fragmentation-threshold=2346 rts-threshold=2432 
      default-access-action=allow 

[MikroTik] interface prism>

Argument description:

number - Interface number in the list
name - Interface name (same as for other interfaces)
mtu - Maximum transfer unit (same as for other interfaces)
mac-address - MAC address of card. In AP mode this will also be BSSID of BSS.
arp - ARP mode (same as for ethernet interfaces)
mode - (station|access-point). If station - card works as station, if access-point, card works as access point. After mode is changed from access-point to station, for station mode to activate, have to reboot (changing back to AP mode will work fine). Change from station to AP can be done without rebooting.
frequency - Frequency that AP will use to create BSS
ssid - Service Set Identifier. In station mode - ssid to connect to, in AP mode - ssid to use when creating BSS (this can not be left blank, because AP needs ssid to work, but in station mode cards hang up without ssid.
client-name - Client name
max-associations - meaningless for station. For AP means how many stations can be associated at the same time (min: 1, max: 500)
hide-ssid - meaningless for station. For AP tells that SSID should not be transmitted in beacon frames (so none can read ssid when sniffing radio), and that AP should not answer probe requests that do not have our ssid in them. Basically this means that if this setting is set to "yes", every client that wants to connect to this AP has to have correct ssid configured.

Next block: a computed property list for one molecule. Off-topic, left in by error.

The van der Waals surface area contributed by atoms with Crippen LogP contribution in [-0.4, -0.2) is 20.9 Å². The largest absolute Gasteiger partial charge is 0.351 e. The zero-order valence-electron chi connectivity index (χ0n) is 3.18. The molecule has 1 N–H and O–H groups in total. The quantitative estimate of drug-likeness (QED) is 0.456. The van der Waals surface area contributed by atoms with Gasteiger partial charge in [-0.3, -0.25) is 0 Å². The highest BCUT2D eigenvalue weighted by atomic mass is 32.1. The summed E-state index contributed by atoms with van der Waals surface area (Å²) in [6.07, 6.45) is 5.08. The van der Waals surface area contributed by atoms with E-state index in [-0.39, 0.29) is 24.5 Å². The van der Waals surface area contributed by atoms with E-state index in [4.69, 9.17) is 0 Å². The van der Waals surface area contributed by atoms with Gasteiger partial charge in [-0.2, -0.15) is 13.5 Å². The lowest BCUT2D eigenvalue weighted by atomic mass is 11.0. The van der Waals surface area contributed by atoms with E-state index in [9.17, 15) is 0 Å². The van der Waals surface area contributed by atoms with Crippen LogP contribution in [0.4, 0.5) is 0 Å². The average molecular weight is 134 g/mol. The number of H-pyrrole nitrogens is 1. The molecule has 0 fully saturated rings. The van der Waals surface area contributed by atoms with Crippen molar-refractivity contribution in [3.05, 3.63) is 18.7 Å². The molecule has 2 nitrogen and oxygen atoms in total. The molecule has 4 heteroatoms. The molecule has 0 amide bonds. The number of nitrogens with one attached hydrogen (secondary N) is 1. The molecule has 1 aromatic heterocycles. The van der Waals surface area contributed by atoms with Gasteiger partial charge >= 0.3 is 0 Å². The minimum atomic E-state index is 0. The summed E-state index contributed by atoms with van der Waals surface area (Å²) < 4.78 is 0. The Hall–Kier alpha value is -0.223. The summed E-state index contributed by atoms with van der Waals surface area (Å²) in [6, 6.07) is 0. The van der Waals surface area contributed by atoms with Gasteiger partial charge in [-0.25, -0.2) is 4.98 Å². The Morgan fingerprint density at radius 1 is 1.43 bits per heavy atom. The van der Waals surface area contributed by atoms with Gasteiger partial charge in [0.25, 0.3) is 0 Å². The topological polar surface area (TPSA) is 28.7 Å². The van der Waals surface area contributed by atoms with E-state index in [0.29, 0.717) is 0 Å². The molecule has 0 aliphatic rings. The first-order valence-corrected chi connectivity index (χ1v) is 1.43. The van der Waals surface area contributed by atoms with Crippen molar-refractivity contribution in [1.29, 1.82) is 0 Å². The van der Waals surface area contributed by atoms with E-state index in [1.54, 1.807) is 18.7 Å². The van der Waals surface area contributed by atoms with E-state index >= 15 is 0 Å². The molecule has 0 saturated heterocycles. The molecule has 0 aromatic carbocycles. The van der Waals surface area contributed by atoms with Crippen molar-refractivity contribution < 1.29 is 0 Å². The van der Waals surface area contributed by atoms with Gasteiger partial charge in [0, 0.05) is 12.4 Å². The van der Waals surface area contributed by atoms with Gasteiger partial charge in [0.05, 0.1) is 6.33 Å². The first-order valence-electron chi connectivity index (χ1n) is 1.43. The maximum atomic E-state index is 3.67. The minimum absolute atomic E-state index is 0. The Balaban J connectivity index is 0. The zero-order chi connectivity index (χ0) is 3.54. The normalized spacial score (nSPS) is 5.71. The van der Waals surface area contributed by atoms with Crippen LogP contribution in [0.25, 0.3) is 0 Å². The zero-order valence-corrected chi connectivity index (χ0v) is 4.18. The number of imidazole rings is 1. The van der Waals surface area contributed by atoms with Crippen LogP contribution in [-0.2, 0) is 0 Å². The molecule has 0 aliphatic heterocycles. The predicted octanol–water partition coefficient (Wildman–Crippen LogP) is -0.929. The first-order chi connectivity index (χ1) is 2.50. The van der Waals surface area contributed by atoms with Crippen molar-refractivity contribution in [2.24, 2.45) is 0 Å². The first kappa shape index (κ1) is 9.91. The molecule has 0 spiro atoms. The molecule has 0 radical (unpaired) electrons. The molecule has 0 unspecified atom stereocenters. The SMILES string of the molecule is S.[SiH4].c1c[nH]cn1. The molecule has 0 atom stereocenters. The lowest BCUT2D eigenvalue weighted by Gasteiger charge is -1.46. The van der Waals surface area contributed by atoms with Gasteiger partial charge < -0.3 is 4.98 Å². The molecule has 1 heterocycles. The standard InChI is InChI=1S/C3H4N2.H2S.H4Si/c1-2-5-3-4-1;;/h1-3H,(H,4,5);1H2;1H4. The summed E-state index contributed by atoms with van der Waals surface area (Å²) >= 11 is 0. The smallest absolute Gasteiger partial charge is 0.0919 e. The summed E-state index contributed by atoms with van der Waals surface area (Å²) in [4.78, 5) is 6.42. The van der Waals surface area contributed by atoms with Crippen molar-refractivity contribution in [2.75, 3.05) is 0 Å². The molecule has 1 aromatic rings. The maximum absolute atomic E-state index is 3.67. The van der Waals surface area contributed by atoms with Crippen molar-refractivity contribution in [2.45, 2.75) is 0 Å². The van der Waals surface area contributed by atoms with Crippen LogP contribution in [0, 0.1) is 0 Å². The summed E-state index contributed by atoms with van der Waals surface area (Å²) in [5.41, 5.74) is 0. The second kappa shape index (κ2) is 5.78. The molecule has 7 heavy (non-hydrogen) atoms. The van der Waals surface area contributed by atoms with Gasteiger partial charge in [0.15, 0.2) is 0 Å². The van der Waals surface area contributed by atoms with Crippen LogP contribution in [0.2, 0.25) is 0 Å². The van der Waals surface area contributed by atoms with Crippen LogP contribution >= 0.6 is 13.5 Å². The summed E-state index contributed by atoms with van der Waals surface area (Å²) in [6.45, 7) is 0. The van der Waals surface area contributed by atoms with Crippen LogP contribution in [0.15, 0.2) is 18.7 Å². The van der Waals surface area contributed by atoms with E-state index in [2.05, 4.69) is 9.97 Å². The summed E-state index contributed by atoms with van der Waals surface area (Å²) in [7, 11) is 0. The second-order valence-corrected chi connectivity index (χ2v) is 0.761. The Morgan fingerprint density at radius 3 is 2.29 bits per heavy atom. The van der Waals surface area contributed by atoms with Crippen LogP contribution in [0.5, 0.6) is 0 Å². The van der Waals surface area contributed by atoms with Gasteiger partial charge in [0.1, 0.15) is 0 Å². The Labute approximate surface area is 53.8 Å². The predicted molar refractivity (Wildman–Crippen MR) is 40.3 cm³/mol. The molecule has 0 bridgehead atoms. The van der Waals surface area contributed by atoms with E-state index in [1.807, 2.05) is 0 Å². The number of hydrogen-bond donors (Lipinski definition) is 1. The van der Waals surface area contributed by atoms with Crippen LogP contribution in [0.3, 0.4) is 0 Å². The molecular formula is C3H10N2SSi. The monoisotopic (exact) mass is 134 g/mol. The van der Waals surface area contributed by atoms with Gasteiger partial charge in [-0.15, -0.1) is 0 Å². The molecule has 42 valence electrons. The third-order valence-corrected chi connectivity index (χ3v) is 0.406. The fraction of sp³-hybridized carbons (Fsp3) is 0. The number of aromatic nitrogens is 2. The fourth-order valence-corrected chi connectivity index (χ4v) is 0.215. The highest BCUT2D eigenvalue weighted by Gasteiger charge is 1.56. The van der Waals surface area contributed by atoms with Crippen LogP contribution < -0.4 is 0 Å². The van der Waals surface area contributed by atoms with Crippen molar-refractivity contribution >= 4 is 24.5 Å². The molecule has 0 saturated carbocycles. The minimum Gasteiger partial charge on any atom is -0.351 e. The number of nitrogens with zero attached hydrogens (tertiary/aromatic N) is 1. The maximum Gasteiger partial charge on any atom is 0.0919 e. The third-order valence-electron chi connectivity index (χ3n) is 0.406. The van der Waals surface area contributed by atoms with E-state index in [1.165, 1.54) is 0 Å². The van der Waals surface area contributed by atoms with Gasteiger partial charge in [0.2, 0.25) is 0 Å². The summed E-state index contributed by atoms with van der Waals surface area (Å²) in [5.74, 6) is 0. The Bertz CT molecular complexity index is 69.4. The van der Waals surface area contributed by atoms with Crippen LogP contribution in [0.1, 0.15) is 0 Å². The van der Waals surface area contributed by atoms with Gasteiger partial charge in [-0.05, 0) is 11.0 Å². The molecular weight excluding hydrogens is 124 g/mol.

supported-rates - For both - station and AP - rates at which this node will work.
basic-rates - Meaningless for station. For AP - rates that every client that plans to connect to this AP should be able to work at.
fragmentation-threshold - for both STA and AP - bigger packets than this value will be fragmented before transmission (min: 256, max: 2346)
rts-threshold - for both STA and AP - bigger packets than this value will be transmitted using RTS/CTS medium reservation method. This medium reservation ensures that no other radios transmit at this time (min: 0, max: 2432)
default-access-action - (allow|deny) - meaningless for STA, for AP - what to do with client that wants to associate, but it is not in the access-list.

You can monitor the status of the wireless interface:

[MikroTik] interface prism> monitor 0                                            
       signal-quality: 0            
         signal-level: 27           
          noise-level: 27           
         current-rate: 2            
               status: disconnected 

[MikroTik] interface prism>

Station Mode Configuration

To set the wireless interface for working with an IEEE 802.11b access point (register to the AP), you should set the following parameters: All other parameters can be left as default. To configure the wireless interface for registering to an AP with ssid "mt", it is enough to change the argument value of ssid to "mt":

[MikroTik] interface prism> set 0 ssid=mt                                      
[MikroTik] interface prism> monitor 0                                          
                bssid: 00:40:96:37:71:1E 
    current-frequency: 2442MHz           
       signal-quality: 92                
         signal-level: 183               
          noise-level: 0                 
         current-rate: 8                 
               status: connected